Event Category: Artist talk

Digital Arts Services Symposium 2019

DASSAN19 logo in orange, pink and green

As technology progressively transforms every facet of society, there is a pressing need for the arts and culture sector to jointly take ownership of its own digital futures.

The 2019 Digital Arts Services Symposium / Symposium des services d’arts numériques (DASSAN19) offers constructive, cross-sectoral dialogues and alliance-building opportunities inspired by pioneering keynote speakers, community salon sessions, professional industry exchanges, hackathon competition with a $5,000 grand prize, and a bootcamp for fledgling devotees to the digital world.

Presented by ArtsPond in association with Agilo Arts and BeMused Network, DASSAN19 is designed to nurture valuable insights for both emerging and experienced producers and technologists alike, with the goal of building a critical digital practice within the arts and culture sector in Canada.

Digital Arts Services Symposium schedule and passes

Growing Room: A Feminist Literary Festival

Growing Room: A Feminist Literary Festival in narrow white letters on a pink background

Growing Room: A Feminist Literary Festival is Room magazine’s annual literary festival, a celebration of diverse Canadian writers and artists which takes place every March on the traditional, unceded, and ancestral territory of the Musqueam, Tsleil-Waututh, and Squamish peoples (Vancouver, British Columbia).

More information on the Growing Room website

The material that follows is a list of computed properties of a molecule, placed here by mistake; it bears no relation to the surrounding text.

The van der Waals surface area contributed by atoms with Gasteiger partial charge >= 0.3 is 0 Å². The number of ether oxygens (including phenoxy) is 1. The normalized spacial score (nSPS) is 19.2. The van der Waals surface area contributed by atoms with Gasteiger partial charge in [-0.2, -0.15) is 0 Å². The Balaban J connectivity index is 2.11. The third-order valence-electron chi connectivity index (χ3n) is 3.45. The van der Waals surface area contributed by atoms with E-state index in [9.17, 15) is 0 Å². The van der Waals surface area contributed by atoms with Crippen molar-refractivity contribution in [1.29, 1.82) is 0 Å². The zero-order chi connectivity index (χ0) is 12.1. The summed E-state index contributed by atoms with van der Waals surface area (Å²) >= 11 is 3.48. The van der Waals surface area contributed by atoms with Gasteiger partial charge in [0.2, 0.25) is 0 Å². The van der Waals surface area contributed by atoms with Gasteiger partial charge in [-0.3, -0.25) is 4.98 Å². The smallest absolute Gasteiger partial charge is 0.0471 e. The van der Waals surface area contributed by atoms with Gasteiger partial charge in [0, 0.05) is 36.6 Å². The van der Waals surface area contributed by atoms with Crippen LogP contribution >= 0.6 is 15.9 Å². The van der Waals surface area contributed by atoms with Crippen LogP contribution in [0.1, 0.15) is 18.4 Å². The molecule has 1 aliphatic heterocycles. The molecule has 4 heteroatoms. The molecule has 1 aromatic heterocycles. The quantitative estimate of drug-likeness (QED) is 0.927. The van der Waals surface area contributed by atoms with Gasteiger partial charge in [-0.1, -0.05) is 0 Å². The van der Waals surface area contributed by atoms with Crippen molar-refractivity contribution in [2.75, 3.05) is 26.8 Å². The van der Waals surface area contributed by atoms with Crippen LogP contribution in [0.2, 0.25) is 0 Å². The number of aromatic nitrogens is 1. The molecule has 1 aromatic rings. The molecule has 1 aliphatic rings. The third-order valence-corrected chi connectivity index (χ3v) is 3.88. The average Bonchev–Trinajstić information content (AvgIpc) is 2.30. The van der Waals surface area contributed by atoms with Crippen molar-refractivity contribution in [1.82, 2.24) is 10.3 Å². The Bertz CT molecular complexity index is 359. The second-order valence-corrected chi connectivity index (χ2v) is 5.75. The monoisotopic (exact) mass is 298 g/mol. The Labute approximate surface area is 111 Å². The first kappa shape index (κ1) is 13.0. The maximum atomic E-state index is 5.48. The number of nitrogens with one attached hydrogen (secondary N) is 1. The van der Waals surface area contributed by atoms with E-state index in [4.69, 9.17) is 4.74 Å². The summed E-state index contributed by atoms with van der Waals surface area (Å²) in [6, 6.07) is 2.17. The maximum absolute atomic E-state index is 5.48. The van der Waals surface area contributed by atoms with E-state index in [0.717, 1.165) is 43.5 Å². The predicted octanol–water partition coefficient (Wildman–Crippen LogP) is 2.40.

Funny Feminists
Red Gate Revue Stage, 1:30pm – 3:30pm

Punch up at the patriarchy with an afternoon of witty poetry and prose featuring some of the most incisive and hilarious writers in the country—Ivan Coyote, Molly Cross-Blanchard, Jo Dworkshack, Eden Robinson, Hana Shafi, and Lindsay Wong. Hosted by Jocelyn Tennant.
Tickets for Funny Feminists

The Vast Inscape: Writing About Mental Health
Native Education College, 4:30pm – 6:30pm

To write is to reflect and ruminate, to follow the twists of one’s inscape and mine its vulnerabilities—this can be healing, but it can also intensify the wounds. Four writers—Meghan Bell, Amanda Leduc, Shazia Hafiz Ramji, and Lindsay Wong—discuss the complexities and challenges of writing about mental health: how it can be both a source of inspiration and one of the greatest barriers to a writer’s “productivity” (ugh), how the ways we talk about “mindfulness” and “self-care” in popular culture can do more harm than good, and how to write responsibly about mental health in a culture that stigmatizes, marginalizes, and gaslights people who are struggling to stay “sane”—if there can be such a thing—in our mad and maddening world. Moderated by Lydia Kwa.
Tickets for The Vast Inscape

Body & Soul
Native Education College, 7:30pm – 9:30pm

Join us for the launch of Body & Soul, with featured readings by contributors Sharon Bala, Betsy Warland, Meharoona Ghani, and Amanda Leduc. Edited by Susan Scott, the anthology invites women from marginalized or misunderstood communities to speak to faith, practice, religion and ceremony, to confess our sublimely unconventional modes of spiritual yearning. It’s about asking those who have been so often excluded from conversations about spirituality, to step up, to lead, dare to ask those questions and break that silence. Hosted by Susan Scott.